Buying a home is one of the most exciting experiences in a person’s life. Although it’s exciting, it can be quite stressful. The home buying process is a lengthy one wrought with mortgage approvals, searching for the perfect home within your budget, and the signing of more papers than one ever imagined. When you finally find the home of your dreams, you put in an offer and the negotiations begin. Most offers have within them a home inspection contingency. Everyone involved in this process seems to hold their breath when the home inspection is on the table.
For buyers, a home inspection may mean that the house they have fallen in love with may harbor expensive conditions.
For sellers, a home inspection may discover unknown issues that could instigate a price reduction or result in a list of issues that require repair or further negotiations before a closing can occur.
Rest assured, the home inspection does not have to be an experience that is feared – seriously, everyone can breathe!
The Home Inspection
Ed Lawton, Inspector at B to B Home Inspections, has one goal in mind – to serve the best interest of the client. In most cases, the client is the buyer. Ed’s desire is to help a sale go through. Afterall, this is the buyer’s dream home. Ed is patient and diligent and actively ensures that everyone involved in the home inspection understands what they are working with within the home.
Not About the Bling
Ed works with all parties involved in the transaction to help make a difficult process an easier one. In doing so, Ed informs the buyer what to expect before he ever enters the home. He let’s them know what he will be inspecting and what is not generally inspected such as aesthetics. Ed welcomes buyers to join him during the inspection so that they can learn about the inner workings of their prospective new home.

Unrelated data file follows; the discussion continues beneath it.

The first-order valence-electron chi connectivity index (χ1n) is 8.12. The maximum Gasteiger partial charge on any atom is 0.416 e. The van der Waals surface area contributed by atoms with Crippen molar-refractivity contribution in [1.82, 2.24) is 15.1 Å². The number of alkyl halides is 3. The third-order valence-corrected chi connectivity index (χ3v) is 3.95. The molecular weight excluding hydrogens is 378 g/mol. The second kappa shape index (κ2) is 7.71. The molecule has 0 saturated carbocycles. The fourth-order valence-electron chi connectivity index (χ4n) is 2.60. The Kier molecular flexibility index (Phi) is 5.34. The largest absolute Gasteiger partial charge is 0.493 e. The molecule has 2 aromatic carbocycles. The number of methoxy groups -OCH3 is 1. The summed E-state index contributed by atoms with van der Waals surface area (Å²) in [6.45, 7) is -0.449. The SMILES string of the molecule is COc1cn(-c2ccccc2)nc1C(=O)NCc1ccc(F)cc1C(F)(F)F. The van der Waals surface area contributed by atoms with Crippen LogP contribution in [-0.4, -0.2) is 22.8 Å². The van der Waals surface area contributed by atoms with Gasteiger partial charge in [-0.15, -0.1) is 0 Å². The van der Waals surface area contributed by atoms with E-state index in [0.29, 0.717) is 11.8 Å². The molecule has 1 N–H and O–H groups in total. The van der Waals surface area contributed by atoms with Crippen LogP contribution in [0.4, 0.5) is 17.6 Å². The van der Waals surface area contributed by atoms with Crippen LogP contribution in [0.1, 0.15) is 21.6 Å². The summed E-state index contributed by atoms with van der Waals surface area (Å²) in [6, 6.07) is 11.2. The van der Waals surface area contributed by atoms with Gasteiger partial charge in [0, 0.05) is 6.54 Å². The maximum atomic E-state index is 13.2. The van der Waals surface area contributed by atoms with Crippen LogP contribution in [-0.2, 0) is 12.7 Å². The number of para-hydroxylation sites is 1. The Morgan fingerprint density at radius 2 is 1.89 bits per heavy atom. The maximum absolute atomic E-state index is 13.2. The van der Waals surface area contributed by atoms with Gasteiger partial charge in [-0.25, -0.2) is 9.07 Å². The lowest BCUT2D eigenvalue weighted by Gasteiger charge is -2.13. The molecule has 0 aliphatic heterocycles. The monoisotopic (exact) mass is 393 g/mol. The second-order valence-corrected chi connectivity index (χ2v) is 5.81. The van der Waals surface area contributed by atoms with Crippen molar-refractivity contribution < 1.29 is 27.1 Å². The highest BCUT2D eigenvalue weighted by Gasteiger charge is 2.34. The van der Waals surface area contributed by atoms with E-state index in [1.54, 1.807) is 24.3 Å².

Ed provides a detailed analysis of the home’s condition. The inspection includes structural elements — foundation, walls, support beams, chimney, roof and systems including heat, plumbing, electrical and air-conditioning. See all that he inspects.
An Educational Experience
As Ed and the buyer move through the home, Ed’s objective is to help the buyer become an informed consumer. Ed will teach the buyer about the different systems in the house and share the age and condition of each of the systems. He explains that he is performing a visual inspection and that he is not a technician so he cannot go inside the heater to inspect the elements within.
A huge piece of Ed s inspection is education. Ed will tell you how your systems work. He will give you an idea as to what to anticipate as far as the life expectancy of each of the systems within the house. He will let you know about your heater, hot water heater and even roof shingles as to how much life is left on each element. If the data stickers are still in place on the units, Ed will be able to determine the age of the component.
Ed welcomes questions before the inspection, during the inspection and after they have received the inspection report. Even if buyers bore of the tedium of a home inspection, Ed ensures the buyer that he will alert them to anything significant.
Not a Code Inspection
A home inspection is not a code inspection. As per NJ State Guidelines, Ed evaluates a home based upon what was required when the house was built – unless there have been upgrades to the house. Ed may suggest that for safety reasons, a railing on the staircase is a good idea, but he does not make this statement based upon building code, rather in the name of safety, function and structure.